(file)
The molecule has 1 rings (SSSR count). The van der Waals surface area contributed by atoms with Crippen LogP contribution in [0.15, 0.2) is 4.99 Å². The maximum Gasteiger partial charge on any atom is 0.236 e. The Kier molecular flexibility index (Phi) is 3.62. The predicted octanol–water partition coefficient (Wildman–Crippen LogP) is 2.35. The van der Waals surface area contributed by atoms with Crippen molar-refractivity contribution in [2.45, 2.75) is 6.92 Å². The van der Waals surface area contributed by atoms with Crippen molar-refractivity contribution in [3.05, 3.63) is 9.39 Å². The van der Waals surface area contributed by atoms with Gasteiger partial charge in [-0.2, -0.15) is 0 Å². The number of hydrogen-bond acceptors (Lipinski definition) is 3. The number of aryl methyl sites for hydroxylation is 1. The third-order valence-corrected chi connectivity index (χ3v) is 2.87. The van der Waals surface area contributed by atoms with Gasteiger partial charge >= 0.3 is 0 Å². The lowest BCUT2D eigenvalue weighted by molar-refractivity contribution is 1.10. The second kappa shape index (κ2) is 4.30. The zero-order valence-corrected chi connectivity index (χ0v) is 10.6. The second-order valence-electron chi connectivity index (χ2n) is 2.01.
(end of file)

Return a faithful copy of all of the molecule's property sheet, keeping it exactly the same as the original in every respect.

The molecule has 1 rings (SSSR count). The van der Waals surface area contributed by atoms with Crippen LogP contribution in [0.15, 0.2) is 4.99 Å². The maximum Gasteiger partial charge on any atom is 0.236 e. The Kier molecular flexibility index (Phi) is 3.62. The predicted octanol–water partition coefficient (Wildman–Crippen LogP) is 2.35. The van der Waals surface area contributed by atoms with Crippen molar-refractivity contribution in [2.45, 2.75) is 6.92 Å². The van der Waals surface area contributed by atoms with Crippen molar-refractivity contribution in [3.05, 3.63) is 9.39 Å². The van der Waals surface area contributed by atoms with Gasteiger partial charge in [-0.2, -0.15) is 0 Å². The number of hydrogen-bond acceptors (Lipinski definition) is 3. The number of aryl methyl sites for hydroxylation is 1. The third-order valence-corrected chi connectivity index (χ3v) is 2.87. The van der Waals surface area contributed by atoms with Gasteiger partial charge >= 0.3 is 0 Å². The lowest BCUT2D eigenvalue weighted by molar-refractivity contribution is 1.10. The second kappa shape index (κ2) is 4.30. The zero-order valence-corrected chi connectivity index (χ0v) is 10.6. The second-order valence-electron chi connectivity index (χ2n) is 2.01.